Author pages are created from data sourced from our academic publisher partnerships and public sources.
Share This Author
A Molecular Phylogeny of Living Primates
The resolution of the primate phylogeny provides an essential evolutionary framework with far-reaching applications including: human selection and adaptation, global emergence of zoonotic diseases, mammalian comparative genomics, primate taxonomy, and conservation of endangered species.
Whole-genome analyses resolve early branches in the tree of life of modern birds
A genome-scale phylogenetic analysis of 48 species representing all orders of Neoaves recovered a highly resolved tree that confirms previously controversial sister or close relationships and identifies the first divergence in Neoaves, two groups the authors named Passerea and Columbea.
Reciprocal chromosome painting among human, aardvark, and elephant (superorder Afrotheria) reveals the likely eutherian ancestral karyotype
- F. Yang, E. Alkalaeva, T. Robinson
- BiologyProceedings of the National Academy of Sciences…
- 24 January 2003
The comparative chromosome maps presented between human and these Afrotherian species provide further insight into mammalian genome organization and comparative genomic data for theAfrotheria, one of the four major evolutionary clades postulated for the Eutheria.
Multidirectional cross-species painting illuminates the history of karyotypic evolution in Perissodactyla
The first genome-wide comparative chromosome maps of African rhinoceroses, four tapir species, four equine species, and humans are reported, revealing a striking switch between the slowly evolving ceratomorphs and extremely rapidly evolving equids.
Genomic legacy of the African cheetah, Acinonyx jubatus
The genome sequence of wild-born African cheetahs reveals extreme genomic depletion in SNV incidence, SNV density, SNVs of coding genes, MHC class I and II genes, and mitochondrial DNA SNVs, with potential relevance to the species’ natural history, physiological adaptations and unique reproductive disposition.
Phylogenetic implications of the 38 putative ancestral chromosome segments for four canid species
Results show that the raccoon dog does not share a single biarmed autosome in common with the Arctic fox, red fox, or domestic cat, andComparative analysis of the distribution patterns of conserved chromosome segments revealed by dog paints in the genomes of the canids, cats, and human reveals 38 ancestral autosome segments.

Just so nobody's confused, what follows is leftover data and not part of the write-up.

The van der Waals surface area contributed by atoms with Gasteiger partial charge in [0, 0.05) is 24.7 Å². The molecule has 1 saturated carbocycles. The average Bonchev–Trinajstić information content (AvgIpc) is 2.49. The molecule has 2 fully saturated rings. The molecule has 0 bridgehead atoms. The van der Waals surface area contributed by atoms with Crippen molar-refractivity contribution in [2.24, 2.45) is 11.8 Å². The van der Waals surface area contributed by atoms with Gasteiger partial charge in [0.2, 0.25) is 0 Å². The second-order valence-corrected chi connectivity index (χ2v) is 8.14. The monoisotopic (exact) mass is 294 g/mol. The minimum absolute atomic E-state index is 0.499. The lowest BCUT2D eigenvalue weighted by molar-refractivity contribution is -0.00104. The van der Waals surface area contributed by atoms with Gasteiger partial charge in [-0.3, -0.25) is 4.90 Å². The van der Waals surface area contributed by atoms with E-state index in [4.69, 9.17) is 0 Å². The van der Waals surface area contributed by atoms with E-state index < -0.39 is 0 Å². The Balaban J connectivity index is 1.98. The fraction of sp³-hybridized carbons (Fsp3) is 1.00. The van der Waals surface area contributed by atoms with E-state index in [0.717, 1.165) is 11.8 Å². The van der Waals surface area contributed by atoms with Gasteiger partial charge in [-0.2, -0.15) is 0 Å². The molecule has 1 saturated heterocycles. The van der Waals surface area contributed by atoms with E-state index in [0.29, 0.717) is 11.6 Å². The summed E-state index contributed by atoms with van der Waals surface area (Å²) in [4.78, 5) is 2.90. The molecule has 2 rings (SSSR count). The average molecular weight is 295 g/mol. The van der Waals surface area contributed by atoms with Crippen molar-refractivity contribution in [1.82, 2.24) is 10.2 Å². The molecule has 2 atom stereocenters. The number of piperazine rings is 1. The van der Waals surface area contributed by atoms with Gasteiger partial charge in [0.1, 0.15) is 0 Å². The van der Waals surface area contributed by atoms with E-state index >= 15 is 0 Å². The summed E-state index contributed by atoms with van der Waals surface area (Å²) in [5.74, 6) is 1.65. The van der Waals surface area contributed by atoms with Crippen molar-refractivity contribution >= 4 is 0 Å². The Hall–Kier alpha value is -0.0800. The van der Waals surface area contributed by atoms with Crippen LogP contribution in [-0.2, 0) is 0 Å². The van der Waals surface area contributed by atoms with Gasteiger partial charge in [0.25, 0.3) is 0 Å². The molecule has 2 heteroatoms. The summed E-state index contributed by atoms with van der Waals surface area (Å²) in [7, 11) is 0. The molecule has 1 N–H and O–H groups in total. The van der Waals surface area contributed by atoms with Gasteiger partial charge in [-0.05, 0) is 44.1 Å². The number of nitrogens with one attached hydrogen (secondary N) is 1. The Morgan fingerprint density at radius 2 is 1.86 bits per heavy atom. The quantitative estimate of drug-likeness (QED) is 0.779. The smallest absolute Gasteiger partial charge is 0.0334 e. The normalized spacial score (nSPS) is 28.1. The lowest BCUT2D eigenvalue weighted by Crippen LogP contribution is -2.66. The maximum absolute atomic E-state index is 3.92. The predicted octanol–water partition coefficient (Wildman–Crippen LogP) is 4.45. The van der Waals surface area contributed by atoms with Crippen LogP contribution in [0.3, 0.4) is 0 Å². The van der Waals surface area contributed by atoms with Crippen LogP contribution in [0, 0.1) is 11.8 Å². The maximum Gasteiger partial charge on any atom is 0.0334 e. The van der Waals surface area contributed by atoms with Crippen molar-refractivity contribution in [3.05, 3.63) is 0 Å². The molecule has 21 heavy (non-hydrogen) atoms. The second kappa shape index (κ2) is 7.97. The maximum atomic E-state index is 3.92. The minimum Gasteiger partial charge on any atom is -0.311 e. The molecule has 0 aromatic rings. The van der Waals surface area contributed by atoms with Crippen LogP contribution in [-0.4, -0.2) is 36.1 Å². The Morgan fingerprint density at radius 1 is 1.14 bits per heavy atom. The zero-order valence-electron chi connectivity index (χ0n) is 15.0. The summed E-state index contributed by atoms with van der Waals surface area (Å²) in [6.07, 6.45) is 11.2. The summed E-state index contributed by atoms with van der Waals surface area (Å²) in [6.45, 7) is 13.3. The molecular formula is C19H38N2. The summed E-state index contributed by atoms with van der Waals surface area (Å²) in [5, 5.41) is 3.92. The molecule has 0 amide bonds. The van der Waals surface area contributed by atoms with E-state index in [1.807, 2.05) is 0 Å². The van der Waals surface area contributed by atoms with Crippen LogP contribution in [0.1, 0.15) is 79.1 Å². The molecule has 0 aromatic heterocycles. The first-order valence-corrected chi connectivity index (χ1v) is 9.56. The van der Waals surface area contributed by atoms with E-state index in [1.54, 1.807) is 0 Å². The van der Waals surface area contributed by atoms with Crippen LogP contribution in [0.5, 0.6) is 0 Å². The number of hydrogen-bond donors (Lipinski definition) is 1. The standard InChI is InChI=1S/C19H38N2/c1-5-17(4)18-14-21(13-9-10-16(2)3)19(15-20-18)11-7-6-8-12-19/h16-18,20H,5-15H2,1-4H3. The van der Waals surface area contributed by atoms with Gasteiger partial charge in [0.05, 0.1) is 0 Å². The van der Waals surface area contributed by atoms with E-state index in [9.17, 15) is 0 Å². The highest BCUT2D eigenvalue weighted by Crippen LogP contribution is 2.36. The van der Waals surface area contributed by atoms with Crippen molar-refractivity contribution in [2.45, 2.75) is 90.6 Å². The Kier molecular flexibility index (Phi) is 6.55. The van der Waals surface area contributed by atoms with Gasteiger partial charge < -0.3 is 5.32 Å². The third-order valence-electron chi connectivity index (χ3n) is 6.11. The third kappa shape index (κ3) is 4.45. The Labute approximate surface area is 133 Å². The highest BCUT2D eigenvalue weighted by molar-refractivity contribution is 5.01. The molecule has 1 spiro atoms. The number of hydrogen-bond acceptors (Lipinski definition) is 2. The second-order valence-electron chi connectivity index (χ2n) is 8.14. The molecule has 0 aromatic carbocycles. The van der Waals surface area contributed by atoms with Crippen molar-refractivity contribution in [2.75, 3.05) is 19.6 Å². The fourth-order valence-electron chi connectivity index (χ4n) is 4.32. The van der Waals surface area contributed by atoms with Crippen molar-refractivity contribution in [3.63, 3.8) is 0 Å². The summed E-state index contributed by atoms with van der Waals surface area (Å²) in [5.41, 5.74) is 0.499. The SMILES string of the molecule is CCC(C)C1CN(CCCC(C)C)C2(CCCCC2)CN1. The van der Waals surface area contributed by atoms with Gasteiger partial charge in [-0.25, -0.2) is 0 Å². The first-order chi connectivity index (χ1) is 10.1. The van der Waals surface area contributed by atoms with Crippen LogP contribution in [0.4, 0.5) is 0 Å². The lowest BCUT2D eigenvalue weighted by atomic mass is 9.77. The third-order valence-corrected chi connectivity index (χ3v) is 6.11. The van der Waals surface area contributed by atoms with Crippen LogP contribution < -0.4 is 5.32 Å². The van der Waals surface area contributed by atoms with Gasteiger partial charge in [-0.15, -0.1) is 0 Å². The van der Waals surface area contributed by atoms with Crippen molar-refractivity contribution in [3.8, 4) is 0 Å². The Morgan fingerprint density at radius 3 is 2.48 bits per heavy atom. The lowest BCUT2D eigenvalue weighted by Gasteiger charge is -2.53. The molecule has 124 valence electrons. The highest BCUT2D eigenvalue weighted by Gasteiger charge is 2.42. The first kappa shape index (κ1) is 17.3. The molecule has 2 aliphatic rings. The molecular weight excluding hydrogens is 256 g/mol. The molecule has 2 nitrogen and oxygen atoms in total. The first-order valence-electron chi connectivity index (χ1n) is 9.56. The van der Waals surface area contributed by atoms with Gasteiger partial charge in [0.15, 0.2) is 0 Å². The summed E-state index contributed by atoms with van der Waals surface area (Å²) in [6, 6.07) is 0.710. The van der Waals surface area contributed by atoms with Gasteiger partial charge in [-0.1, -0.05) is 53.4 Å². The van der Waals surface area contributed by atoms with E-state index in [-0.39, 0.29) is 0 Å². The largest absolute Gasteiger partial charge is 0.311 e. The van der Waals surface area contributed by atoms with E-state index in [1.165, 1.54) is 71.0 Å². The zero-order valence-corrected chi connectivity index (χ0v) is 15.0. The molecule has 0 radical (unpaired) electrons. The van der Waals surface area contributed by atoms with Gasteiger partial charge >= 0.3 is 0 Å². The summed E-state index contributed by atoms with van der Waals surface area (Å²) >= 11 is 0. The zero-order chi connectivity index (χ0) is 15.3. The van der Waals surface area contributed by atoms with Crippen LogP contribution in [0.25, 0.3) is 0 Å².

Karyotype evolution and phylogenetic relationships of hamsters (Cricetidae, Muroidea, Rodentia) inferred from chromosomal painting and banding comparison
Based on results of chromosome painting and G-banding, comparative maps between 20 rodent species have been established and demonstrate a high level of karyotype conservation among species in the Cricetus group with Tscherskia as its sister group.
Chromosomal evolution in Rodentia
Information drawn from conventional banding studies, recent comparative painting investigations and molecular phylogenetic reconstructions of different rodent taxa are integrated, allowing a revision of several ancestral karyotypic reconstructions, and a more accurate depiction of rodent chromosomal evolution.
Phylogenomics of the dog and fox family (Canidae, Carnivora) revealed by chromosome painting
The results allow the formulation of a likely Canidae ancestral karyotype (CAK, 2n = 82), and reveal that at least 6–24 chromosomal fission/fusion events are needed to convert the CAK karyotypes of the modern canids.
The proto-oncogene C-KIT maps to canid B-chromosomes
Identification of the proto-oncogene C-KIT gene on all B-chromosomes of two canid species provides new insight into the origin and evolution of supernumeraries and their potential role in the genome.